Drug Evaluation: Expert Opinion on Biological Therapy
A guide for authors submitting to the Expert Collection
Drug Evaluations will present an evaluated overview of the clinical experience with the biologic compound. Although discussion should encompass basic pharmacology and pharmacokinetics, the primary focus of the review should be the clinical efficacy of the compound. For launched compounds the information should be limited to approved indications and avoid off-label discussion.
All articles are subject to peer review by 2-3 independent reviewers. As the Drug Evaluations include in-depth analysis of a single compound, the manuscript will also be sent to the company responsible for marketing or developing the drug to check the accuracy of the data. This is for a technical check only and the final editorial decision is based entirely on the recommendation of the independent peer review. Comments remain confidential and are shared only with the corresponding author or submitting party.
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The word limit for Drug Evaluations is 3,000 words (not including tables, figures and references).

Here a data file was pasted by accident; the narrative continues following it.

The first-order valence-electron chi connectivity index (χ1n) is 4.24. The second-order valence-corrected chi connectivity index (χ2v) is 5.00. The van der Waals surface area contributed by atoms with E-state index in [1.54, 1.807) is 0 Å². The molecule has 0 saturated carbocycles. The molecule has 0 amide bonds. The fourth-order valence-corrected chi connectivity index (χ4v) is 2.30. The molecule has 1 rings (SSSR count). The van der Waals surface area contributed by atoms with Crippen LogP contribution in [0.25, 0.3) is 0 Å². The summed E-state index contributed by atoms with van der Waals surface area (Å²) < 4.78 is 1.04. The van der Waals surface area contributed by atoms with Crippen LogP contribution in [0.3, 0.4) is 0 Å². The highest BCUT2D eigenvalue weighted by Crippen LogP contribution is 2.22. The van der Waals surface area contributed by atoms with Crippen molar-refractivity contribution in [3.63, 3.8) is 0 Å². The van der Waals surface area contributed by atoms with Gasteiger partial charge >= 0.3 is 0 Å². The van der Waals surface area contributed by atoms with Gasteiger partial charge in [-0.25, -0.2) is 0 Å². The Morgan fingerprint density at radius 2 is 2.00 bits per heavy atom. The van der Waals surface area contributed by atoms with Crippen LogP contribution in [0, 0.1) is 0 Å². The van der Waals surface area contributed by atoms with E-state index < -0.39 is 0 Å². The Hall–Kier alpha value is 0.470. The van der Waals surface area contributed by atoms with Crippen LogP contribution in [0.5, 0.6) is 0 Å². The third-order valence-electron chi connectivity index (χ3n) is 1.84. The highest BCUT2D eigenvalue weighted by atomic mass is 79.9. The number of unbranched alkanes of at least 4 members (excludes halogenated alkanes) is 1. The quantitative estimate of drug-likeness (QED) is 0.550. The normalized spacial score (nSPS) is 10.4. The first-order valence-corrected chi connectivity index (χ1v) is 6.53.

Every article must contain
Introduction: Authors are required to describe the significance of the topic under discussion.
Areas covered: Authors are required to describe the research discussed and the literature search undertaken.
Expert opinion: Authors are required to summarize briefly their Expert opinion section.
References must not be included in the abstract.
– What are the unmet needs of currently available therapies?
– Which competitor compounds/classes of compounds are in the clinic/late development?
Introduction to the compound
Chemistry; Pharmacodynamics; Pharmacokinetics and metabolism.
(Phase I studies); Phase II studies; Phase III studies; Post-marketing surveillance.
Safety and tolerability
An analysis of the data presented in the review.
1. What, if any, improvement does the drug hold over other therapies?
2. What, if any, impact is this drug likely to have on current treatment strategies?
3. How likely are physicians to prescribe the drug?
4. What data is still needed?
5. Where is the drug likely to be in five years’ time?
Please note that ‘opinions’ are encouraged in the Expert opinion section, and as such, referees are asked to keep this in mind when peer reviewing the manuscript. However, authors are requested to focus their discussion on approved uses of the drug.
If you are unable to provide this information, editorial support will be provided.